SkeenaWild Conservation Trust

SkeenaWild Conservation Trust

October 29, 2013 12:04 ET

Locals Appeal Rio Tinto Alcan's Permit to Increase Sulphur Dioxide Emissions, Citing Health and Environmental Concerns

TERRACE, BRITISH COLUMBIA--(Marketwired - Oct. 29, 2013) - A group of concerned citizens and local organizations are challenging the BC Ministry of Environment's decision to allow Rio Tinto Alcan to increase sulphur dioxide emissions from its aluminum smelter in Kitimat.

In the Spring of 2013, The BC Ministry of Environment approved a change to Rio Tinto Alcan's permit that will allow them to increase their sulphur dioxide emission limits from the current 27 tonnes per day to 42 tonnes per day. The permit will enable the company to boost smelter production without requiring it to invest in emissions reduction technology.

"Alcan has made tens of billions of dollars smelting aluminum and selling electricity in British Columbia," said Charles Claus, appellant and local food grower. "Investing in scrubbers would not only protect our health and environment, it would also make Rio Tinto Alcan a world leader in sustainability".

Four individuals who reside in and around the Kitimat area, and two local organizations, SkeenaWild Conservation Trust and Lakelse Watershed Society, are appealing the decision to the Environmental Appeal Board. However Rio Tinto Alcan has challenged the standing of all of the appellants to file the appeal. Chris Tollefson of the Environmental Law Centre (ELC) at the University of Victoria and Richard Overstall of Buri Overstall in Smithers, are representing the appellants on the matter of standing and their right to file the appeal.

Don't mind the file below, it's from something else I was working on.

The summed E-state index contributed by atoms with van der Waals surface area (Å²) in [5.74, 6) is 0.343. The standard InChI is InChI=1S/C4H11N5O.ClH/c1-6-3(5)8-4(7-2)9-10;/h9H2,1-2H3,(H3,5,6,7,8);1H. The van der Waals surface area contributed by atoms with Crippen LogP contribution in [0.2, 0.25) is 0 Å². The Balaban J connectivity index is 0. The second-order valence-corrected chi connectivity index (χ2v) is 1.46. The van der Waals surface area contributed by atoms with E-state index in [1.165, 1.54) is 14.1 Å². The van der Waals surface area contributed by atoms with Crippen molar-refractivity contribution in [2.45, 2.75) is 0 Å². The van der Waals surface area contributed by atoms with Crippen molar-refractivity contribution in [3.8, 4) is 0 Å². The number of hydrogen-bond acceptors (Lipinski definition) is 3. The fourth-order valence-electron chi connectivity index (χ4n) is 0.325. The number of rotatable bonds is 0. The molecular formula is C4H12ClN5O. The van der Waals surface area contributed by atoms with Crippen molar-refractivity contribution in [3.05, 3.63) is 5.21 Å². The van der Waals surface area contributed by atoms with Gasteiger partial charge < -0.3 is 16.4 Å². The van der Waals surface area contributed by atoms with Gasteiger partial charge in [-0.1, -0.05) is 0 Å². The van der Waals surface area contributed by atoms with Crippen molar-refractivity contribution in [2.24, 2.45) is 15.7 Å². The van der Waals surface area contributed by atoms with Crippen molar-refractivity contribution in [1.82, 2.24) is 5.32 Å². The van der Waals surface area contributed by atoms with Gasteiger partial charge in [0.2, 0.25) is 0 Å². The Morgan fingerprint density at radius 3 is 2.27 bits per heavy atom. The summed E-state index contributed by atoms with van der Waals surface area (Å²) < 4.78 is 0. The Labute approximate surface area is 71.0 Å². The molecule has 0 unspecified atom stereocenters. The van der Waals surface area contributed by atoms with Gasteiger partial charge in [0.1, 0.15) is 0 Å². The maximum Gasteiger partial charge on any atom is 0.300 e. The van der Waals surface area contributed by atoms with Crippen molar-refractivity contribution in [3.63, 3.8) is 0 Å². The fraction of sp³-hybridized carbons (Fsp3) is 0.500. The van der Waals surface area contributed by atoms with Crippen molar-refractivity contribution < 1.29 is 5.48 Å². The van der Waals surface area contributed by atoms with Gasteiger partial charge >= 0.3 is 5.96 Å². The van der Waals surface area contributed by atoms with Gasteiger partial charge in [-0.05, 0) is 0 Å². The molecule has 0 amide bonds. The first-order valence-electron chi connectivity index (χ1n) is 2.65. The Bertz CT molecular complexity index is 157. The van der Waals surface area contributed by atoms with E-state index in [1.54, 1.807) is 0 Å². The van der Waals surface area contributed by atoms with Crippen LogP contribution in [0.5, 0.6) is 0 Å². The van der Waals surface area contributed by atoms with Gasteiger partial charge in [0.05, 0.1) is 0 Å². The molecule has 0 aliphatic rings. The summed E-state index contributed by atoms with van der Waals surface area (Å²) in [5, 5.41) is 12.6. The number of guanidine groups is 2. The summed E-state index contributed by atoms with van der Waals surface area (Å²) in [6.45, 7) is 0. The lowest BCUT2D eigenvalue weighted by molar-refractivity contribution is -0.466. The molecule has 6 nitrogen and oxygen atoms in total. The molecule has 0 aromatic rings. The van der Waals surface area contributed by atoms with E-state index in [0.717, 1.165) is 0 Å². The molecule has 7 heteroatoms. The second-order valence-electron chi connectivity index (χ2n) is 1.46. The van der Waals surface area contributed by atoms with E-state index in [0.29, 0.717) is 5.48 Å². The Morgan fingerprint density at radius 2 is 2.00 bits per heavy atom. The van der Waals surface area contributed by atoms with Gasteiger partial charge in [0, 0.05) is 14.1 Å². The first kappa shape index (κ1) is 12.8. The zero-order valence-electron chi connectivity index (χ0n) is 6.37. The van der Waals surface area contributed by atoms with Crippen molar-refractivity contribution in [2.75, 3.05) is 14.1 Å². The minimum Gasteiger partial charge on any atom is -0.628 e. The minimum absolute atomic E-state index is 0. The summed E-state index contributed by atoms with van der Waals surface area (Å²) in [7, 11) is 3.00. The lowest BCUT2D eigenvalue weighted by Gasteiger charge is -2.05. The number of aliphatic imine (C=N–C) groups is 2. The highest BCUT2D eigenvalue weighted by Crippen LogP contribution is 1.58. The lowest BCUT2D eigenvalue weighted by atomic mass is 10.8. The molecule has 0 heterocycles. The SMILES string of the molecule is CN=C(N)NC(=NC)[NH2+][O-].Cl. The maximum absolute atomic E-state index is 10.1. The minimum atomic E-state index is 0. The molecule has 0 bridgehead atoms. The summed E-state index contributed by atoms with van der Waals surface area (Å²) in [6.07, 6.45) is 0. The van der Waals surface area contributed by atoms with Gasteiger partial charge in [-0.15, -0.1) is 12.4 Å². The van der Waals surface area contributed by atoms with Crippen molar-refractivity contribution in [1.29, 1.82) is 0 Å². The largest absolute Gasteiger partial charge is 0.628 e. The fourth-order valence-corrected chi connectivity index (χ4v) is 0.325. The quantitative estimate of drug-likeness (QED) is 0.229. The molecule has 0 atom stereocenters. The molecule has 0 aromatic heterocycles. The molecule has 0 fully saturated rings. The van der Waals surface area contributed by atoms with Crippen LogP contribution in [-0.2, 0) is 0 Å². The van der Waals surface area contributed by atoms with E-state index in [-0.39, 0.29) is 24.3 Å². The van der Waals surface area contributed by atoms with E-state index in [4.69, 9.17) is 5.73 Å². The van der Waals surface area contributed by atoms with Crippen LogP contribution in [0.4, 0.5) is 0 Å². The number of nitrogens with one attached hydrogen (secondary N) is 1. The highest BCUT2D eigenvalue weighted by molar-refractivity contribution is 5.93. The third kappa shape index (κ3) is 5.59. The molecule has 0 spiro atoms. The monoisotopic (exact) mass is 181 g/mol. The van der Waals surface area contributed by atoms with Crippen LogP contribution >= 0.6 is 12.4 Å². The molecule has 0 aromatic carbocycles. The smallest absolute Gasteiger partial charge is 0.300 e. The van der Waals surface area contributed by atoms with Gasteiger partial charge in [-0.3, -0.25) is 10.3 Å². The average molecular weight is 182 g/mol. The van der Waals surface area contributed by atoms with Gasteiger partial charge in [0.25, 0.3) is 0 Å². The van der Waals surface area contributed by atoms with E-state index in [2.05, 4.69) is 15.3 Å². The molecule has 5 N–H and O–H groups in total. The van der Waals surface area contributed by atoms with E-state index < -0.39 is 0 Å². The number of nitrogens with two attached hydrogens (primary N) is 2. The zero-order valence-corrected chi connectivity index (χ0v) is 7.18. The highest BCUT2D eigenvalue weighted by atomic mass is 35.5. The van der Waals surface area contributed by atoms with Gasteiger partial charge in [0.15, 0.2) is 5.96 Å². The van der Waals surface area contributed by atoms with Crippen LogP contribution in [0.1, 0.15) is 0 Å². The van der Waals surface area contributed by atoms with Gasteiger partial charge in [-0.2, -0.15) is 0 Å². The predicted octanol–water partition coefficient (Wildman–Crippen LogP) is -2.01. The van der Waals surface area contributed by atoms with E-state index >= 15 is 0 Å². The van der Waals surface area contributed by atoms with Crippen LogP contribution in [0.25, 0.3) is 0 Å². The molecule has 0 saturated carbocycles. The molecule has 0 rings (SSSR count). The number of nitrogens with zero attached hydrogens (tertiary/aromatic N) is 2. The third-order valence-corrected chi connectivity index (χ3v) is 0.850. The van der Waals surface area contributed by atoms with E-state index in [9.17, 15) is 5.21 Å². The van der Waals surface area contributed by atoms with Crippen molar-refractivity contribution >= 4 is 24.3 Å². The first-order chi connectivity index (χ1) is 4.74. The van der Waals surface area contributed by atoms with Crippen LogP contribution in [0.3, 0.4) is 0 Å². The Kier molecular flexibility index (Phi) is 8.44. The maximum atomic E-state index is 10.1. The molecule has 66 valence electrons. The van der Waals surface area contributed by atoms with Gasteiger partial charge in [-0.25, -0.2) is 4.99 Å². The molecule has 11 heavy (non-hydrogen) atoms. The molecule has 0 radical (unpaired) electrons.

"The easy, responsible solution is to install sulphur dioxide scrubbers," said Greg Knox, executive director of one appellant, SkeenaWild Conservation Trust. "Rio Tinto Alcan's own experts have told us that scrubbers work well and can easily be installed at the new smelter - the company simply doesn't want to spend the money."

Sulphur dioxide has serious health and environmental impacts. The Northern Health Authority has expressed concerns regarding the health impacts of increased emissions, and has sent letters to Rio Tinto Alcan and the BC Ministry of Environment recommending sulphur dioxide scrubbers be installed. Moreover, the World Health Organization recently issued a press release linking air pollution to an increased risk of lung cancer. Air pollution was already known to increase risks for respiratory and heart diseases.

The chemical also causes the acidification of soils, lakes and rivers. Local food growers have highlighted the potential impacts of soil acidification on food production in the area.

"Given that state of the art, affordable technology is available to scrub, there are no reasons for Rio Tinto Alcan to pass its production costs on to the population and to an already strained environment, especially given that more development with adverse health and environmental consequences is expected for this area", said Lynda Gagné, Terrace homeowner and Assistant Professor at the University of Victoria's School of Public Administration.

While the costs of installing and operating scrubbers are not trivial, they would make up only a small portion of the company's overall investment in the project.

Contact Information

  • SkeenaWild Conservation Trust
    Greg Knox
    250-615-1990 (Terrace)

    Lakelse Lake Watershed Society
    Kelly Kline
    250-798-2535 (Terrace)

    Charles Claus
    250-638-8996 (Terrace)

    Lynda Gagne
    250-590-2081 (Victoria), after October 30th

    Lis Stannus
    250-632-7886 (Kitimat)